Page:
- In the absence of any written evidence of land ownership, a party (or its predecessors) who physically controls a plot of land continuously for 20 years or more can register its land ownership, provided that: (i) the control is done openly and on a good faith basis, and supported by trustworthy witnesses; and (ii) there are no objections from the customary community or others, before or during the announcement period
- We also note that the draft Land Bill has not regulated the consequences of a civil review (Peninjauan Kembali). If a plot of land has been registered based on a final and binding court decision, it is not clear whether the ownership of the land can still be challenged by a civil review. We believe this is an important issue that needs to be addressed to ensure protection of the rightful owner of the land.
Rights and Obligations
- A land title owner must utilize the land in accordance with the approved usage and comply with the obligations determined by the Government when the land title is granted. Owning a land title for speculation purposes that causes loss to the community is prohibited.
- A land title owner is required to provide passage access to the surrounding community in accordance with the applicable norms. This obligation was not clear in the 1960 Agrarian Law, and was only found in a government regulation, which has lower status than a law. However, the Land Bill does not stipulate whether the passage access will be reflected in the land certificates, or the size of the passage access.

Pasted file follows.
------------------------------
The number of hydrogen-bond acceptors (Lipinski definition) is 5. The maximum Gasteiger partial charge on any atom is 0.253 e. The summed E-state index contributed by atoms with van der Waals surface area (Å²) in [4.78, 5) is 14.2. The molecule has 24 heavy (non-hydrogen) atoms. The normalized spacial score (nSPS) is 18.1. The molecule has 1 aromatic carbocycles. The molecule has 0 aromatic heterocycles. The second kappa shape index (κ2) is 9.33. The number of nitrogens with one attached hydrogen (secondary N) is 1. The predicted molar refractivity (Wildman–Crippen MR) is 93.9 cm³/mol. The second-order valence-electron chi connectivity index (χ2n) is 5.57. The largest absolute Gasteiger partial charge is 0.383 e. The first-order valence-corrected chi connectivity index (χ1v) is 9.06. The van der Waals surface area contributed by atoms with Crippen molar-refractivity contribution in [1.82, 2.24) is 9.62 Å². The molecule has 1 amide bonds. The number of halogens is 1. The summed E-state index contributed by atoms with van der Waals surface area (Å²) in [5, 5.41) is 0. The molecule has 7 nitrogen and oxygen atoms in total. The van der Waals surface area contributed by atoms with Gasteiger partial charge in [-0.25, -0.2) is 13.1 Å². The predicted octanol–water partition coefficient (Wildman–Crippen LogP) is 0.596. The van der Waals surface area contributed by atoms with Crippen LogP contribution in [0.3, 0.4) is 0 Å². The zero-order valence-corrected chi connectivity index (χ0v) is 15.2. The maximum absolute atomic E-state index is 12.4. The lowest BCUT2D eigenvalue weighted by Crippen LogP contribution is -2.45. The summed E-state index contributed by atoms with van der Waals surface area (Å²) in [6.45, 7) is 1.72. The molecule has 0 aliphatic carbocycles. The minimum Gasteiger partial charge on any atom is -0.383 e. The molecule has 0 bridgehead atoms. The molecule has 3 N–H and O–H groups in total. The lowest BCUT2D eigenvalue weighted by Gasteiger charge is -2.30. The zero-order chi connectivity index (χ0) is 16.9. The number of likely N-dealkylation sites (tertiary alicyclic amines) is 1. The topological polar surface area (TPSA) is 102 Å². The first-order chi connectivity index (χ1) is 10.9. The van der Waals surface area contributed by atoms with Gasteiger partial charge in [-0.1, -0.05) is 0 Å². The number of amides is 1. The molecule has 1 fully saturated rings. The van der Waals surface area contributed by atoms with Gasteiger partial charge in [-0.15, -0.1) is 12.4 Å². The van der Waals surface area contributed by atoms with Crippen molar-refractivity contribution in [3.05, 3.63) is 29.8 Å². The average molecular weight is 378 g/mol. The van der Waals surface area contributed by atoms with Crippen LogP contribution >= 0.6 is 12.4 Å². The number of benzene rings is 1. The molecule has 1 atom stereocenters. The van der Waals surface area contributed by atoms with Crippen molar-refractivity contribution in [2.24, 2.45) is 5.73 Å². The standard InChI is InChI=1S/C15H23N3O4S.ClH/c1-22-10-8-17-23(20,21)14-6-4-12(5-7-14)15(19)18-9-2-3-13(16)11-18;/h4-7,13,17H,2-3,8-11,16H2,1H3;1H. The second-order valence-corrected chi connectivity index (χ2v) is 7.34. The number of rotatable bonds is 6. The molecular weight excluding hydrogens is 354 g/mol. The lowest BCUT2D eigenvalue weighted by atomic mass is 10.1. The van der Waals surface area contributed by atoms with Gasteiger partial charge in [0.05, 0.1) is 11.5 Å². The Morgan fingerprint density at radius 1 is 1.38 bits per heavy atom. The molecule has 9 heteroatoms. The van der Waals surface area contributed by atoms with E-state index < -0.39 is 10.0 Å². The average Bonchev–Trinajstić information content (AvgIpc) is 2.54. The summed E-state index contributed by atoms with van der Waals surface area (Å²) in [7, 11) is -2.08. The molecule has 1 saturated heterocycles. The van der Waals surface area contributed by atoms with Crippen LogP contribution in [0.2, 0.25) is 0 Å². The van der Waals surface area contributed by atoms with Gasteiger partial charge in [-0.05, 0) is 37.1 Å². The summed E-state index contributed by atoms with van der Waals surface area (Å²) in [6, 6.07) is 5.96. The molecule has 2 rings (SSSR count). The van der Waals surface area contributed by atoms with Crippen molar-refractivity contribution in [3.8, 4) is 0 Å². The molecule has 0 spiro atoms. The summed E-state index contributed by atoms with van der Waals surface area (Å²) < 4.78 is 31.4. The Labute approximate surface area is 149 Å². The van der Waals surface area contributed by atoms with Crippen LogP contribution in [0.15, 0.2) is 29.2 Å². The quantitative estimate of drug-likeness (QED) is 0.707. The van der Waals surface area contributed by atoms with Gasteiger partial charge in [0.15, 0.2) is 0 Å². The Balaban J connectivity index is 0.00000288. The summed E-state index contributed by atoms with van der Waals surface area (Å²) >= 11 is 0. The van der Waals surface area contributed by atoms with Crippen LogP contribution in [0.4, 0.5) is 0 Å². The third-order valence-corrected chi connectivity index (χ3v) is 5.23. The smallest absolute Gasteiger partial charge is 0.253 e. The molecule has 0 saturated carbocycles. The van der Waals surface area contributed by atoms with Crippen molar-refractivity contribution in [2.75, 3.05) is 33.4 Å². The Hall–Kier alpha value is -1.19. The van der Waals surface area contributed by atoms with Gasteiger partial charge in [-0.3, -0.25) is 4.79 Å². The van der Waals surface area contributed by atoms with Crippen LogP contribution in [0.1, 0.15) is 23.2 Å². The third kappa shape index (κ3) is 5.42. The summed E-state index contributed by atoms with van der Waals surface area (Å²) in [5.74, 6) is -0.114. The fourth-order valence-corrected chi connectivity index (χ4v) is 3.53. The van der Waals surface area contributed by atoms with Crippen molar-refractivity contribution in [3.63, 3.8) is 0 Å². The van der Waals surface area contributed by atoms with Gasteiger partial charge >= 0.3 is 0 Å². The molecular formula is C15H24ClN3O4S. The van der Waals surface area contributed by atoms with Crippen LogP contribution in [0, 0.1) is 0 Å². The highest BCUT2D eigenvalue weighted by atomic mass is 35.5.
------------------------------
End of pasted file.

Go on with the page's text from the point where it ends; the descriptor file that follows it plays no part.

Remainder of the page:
- The Land Bill introduces a new court for settlement of disputes related to land. The Land Court will be established in the district court located in the capital of each province in Indonesia.
- Land disputes must be resolved within 180 days after the claim is
registered at the Land Court. The only appeal process is cassation at the
Supreme Court. The deadline for declaring a cassation appeal is 14 days
after the date of the Land Court decision. The cassation decision must be
issued within 60 days after the cassation request is registered by the
Actions to Consider/Conclusion
Given one of the key intentions of the Land Bill is to accommodate recent and practical developments on land issues, while also avoiding inconsistencies with other land related regulations, we suspect that an updated and improved version of the Land Bill will be prepared before its enactment. We will issue another client alert if that happens